Carnival reveals 2030 sustainability goals
World’s largest cruise company Carnival Corporation has announced its initial set of 2030 sustainability goals.
As disclosed, the company has established new sustainability goals for 2030 and aspirations for 2050, while the 2020 sustainability goals are achieved a year ahead of schedule. The new goals are incorporating six key focus areas that specifically align with some of the United Nations’ Sustainable Development Goals. The sustainability areas incorporate:
- climate action,
- circular economy (waste reduction),
- sustainable tourism,
- health and well-being,
- equity and inclusion (DEI),
- and biodiversity and conservation.
To further strengthen its environmental, social and governance performance, the cruise company has set a goal of reducing its carbon rate across all its cruise brands by 40% by 2030. Furthermore, looking towards 2050, the company is aiming to achieve net carbon neutral operations.
Carnival also committed to the following:
- Achieve a 40% reduction in carbon rate per available lower berth day by 2030, relative to a 2008 baseline.
- Confirmation that the company peaked its absolute carbon emissions in 2011, despite an approximately 20% capacity increase between 2011 and today with an additional 19% capacity increase on order, and a commitment to continue to reduce emissions over time, and identify a pathway to decarbonization.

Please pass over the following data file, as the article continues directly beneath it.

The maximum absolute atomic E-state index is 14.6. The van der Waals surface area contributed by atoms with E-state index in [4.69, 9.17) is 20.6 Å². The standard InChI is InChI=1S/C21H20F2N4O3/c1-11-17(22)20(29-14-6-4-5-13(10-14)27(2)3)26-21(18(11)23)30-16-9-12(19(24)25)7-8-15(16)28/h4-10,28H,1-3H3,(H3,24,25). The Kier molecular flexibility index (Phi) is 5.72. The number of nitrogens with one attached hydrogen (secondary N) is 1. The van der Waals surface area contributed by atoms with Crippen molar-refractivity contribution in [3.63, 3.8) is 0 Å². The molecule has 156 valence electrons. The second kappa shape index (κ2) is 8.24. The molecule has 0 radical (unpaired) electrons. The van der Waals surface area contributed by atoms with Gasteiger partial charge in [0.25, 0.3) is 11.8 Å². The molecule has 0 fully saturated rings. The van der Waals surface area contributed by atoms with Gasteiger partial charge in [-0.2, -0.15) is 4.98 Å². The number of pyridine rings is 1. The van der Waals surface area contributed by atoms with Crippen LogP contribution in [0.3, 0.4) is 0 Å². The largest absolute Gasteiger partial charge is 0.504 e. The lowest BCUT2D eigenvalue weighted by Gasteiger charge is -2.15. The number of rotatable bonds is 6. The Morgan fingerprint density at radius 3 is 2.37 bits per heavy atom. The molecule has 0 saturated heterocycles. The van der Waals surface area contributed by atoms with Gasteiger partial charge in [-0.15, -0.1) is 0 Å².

- Deliver a 50% reduction in absolute air emissions of particulate matter by 2030 relative to a 2015 baseline, despite an over 10% capacity increase since 2015 and the additional 19% capacity increase on order.
As informed, the company has also set more near-term goals for its circular economy including a 50% reduction in single-use plastic items by the end of 2021, and 30% per capita food waste reduction by 2022 and 50% by 2030. It also aims to install advanced waste water treatment Systems on 75% its entire fleet of ships by 2030.
Part of the strategy for decarbonization includes alternative fuels strategy across its liquefied natural gas (LNG) program and battery, fuel cell and biofuel capabilities.
“Our new 2030 sustainability goals demonstrate our ongoing commitment to ingraining sustainability in all aspects of our operations across our nine brands, while providing us clear, measurable targets and metrics to improve our performance and overall efficiency across our shoreside and shipboard operations,” Bill Burke, chief maritime officer for Carnival Corporation commented.
Carnival also noted that it will have a total of 11 LNG-fueled next-generation cruise ships joining through 2025, representing nearly 20% of its total capacity, including four ships already in operation. One of the ships, LNG-powered Mardi Gras, was delivered to Carnival six months ago.
Moreover, it has implemented broad initiatives to optimize onboard energy use, hull designs and coatings to reduce fuel consumption by minimizing frictional drag, as well as to promote the use of shore power, enabling ships to use shoreside electric power where available while in port.
In the end, the company revealed that it will detail additional 2030 sustainability goals and 2050 aspirations covering of these six focus areas in its 2020 Sustainability Report which is to be issued later this summer.